Foundation walls and slabs should be designed to inhibit the entry of termites into the building, and to facilitate inspection for shelter tubes. Sheet metal and steel mesh barriers properly designed and installed, are also an effective means of control. Wood products and other building materials should be selected with regard to termite resistance.
Powder post beetle larvae cause millions of dollars worth of damage in the US and Canada annually, and are almost as destructive as termites. Adult beetles lay their eggs in the surface pores of wood. The larvae bore into the wood as soon as they hatch. Living in the wood, they create tunnels called galleries as they eat their way through the timbers. When the larvae are nearly full grown, they bore near to the surface of the wood and pupate. The adults bore out through the surface soon after pupation, pushing a fine powdery wood dust, usually a copper to yellow-gold in color, out of the wood as they emerge.
Smaller versions of termite barriers, a termite services company will set bait stations in the ground immediately around your home. These small boxes filled with poison can help rid your home of termites as it attracts and poisons them. You termite services company will replace them with new bait stations when they begin to lose their effectiveness. Bait stations have become an increasingly popular way to control termites. The key is placing the bait stations in the most effective locations, so it`s best to contact an expert for placement and installation.
In the termite colony there are generally several generations present. The colony is made up of several castes (forms) (larvae, nymphs, secondary and primary reproductives, soldiers and workers), who carry out specific duties or functions.
The subterranean termite is very closely associated with the soil, which is its main source of life-sustaining moisture. Termite food consists of cellulose obtained from wood and wood products. Decaying damp wood is preferred but termites are also able to feed on sound, dry lumber.
It is difficult to identify termites unless there is a reproductive swarm. Swarming termites do however resemble swarming ants. Some people call termites "white ants" but this is an incorrect term. Termites are often white but some are so clear you can see food in their gut. Their bodies are very soft.
Break the wood-soil contact. To little clearance between the soil and wooden structures often results in all of the physical requirements for a termite infestation being met (moisture, decaying wood, and food readily available). A general rule is that there should be a 45cm (18 inch) clearance between the soil and lowest horizontal members of the structure. If wooden lattice-work is used around verandas, there should be a space of 50 - 75 cm (20-30 inches) between the soil and this lattice-work. Other problem areas include veranda and basement steps, where the wood is in direct contact with soil.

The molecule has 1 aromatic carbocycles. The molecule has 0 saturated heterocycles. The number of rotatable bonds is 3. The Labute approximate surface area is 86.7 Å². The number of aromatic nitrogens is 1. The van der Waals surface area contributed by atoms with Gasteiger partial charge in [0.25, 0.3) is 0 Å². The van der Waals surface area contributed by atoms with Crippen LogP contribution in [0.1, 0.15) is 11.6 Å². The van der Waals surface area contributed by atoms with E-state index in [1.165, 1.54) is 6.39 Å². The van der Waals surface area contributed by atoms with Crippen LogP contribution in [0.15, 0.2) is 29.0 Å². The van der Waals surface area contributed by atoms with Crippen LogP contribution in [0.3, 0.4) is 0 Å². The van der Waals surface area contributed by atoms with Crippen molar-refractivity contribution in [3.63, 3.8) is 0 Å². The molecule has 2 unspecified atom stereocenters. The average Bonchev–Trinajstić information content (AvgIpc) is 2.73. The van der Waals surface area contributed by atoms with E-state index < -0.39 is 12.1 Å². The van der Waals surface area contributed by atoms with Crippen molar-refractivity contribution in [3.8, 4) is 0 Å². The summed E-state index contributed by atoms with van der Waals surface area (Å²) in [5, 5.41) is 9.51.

Termites eat away at wood in the home and use their own feces and dirt to patch up the holes they make. If you look carefully, you might find some evidence of this. If you have painted, wooden surfaces you might see what appears to be bubbling under the paint. This can be caused by termites eating the wood. After termites have finished swarming, many shed their wings, which you can find on the floor of your house.
When no further activity is observed in the bait stations, treated bait is removed, and replaced with untreated bait. Monitoring continues on a regular basis, and the procedure is repeated as necessary. Several companies offer products and services that are variations on this method of site treatment, although baiting is still a relatively new approach for termites.
Carpenter ants, found in the Pacific Northwest, the northern Midwest, New England and southern Canada, are distinguishable from termites by their dark colour, narrow waists, elbowed antennae and when present, the large front and small rear wings. Carpenter ants rarely attack sound dry wood, preferring damp wood, foam or cellulose insulation, and do not use wood for food. They are more easily spotted than termites as they expel wood fragments from their excavations, and forage for food in the open. The presence of carpenter ants may indicate moisture problems in the building as they generally prefer already rotting wood.